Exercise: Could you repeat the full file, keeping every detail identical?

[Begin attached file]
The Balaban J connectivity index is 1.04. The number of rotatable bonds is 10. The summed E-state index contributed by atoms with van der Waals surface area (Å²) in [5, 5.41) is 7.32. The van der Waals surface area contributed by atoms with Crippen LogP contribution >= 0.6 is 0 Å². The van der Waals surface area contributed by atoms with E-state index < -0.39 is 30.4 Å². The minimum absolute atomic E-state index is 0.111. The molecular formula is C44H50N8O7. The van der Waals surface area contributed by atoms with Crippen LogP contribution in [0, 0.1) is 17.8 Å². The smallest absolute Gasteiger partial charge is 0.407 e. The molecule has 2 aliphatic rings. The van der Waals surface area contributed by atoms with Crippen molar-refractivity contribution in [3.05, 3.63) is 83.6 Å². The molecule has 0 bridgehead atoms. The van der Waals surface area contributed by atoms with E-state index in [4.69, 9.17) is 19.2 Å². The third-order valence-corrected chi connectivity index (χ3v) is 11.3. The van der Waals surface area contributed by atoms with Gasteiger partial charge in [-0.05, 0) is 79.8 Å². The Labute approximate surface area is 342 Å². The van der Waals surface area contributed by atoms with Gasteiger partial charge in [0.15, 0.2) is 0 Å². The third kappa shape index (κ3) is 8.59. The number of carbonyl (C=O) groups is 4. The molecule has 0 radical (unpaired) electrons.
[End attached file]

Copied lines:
The Balaban J connectivity index is 1.04. The number of rotatable bonds is 10. The summed E-state index contributed by atoms with van der Waals surface area (Å²) in [5, 5.41) is 7.32. The van der Waals surface area contributed by atoms with Crippen LogP contribution >= 0.6 is 0 Å². The van der Waals surface area contributed by atoms with E-state index < -0.39 is 30.4 Å². The minimum absolute atomic E-state index is 0.111. The molecular formula is C44H50N8O7. The van der Waals surface area contributed by atoms with Crippen LogP contribution in [0, 0.1) is 17.8 Å². The smallest absolute Gasteiger partial charge is 0.407 e. The molecule has 2 aliphatic rings. The van der Waals surface area contributed by atoms with Crippen molar-refractivity contribution in [3.05, 3.63) is 83.6 Å². The molecule has 0 bridgehead atoms. The van der Waals surface area contributed by atoms with E-state index in [4.69, 9.17) is 19.2 Å². The third-order valence-corrected chi connectivity index (χ3v) is 11.3. The van der Waals surface area contributed by atoms with Gasteiger partial charge in [-0.05, 0) is 79.8 Å². The Labute approximate surface area is 342 Å². The van der Waals surface area contributed by atoms with Gasteiger partial charge in [0.15, 0.2) is 0 Å². The third kappa shape index (κ3) is 8.59. The number of carbonyl (C=O) groups is 4. The molecule has 0 radical (unpaired) electrons.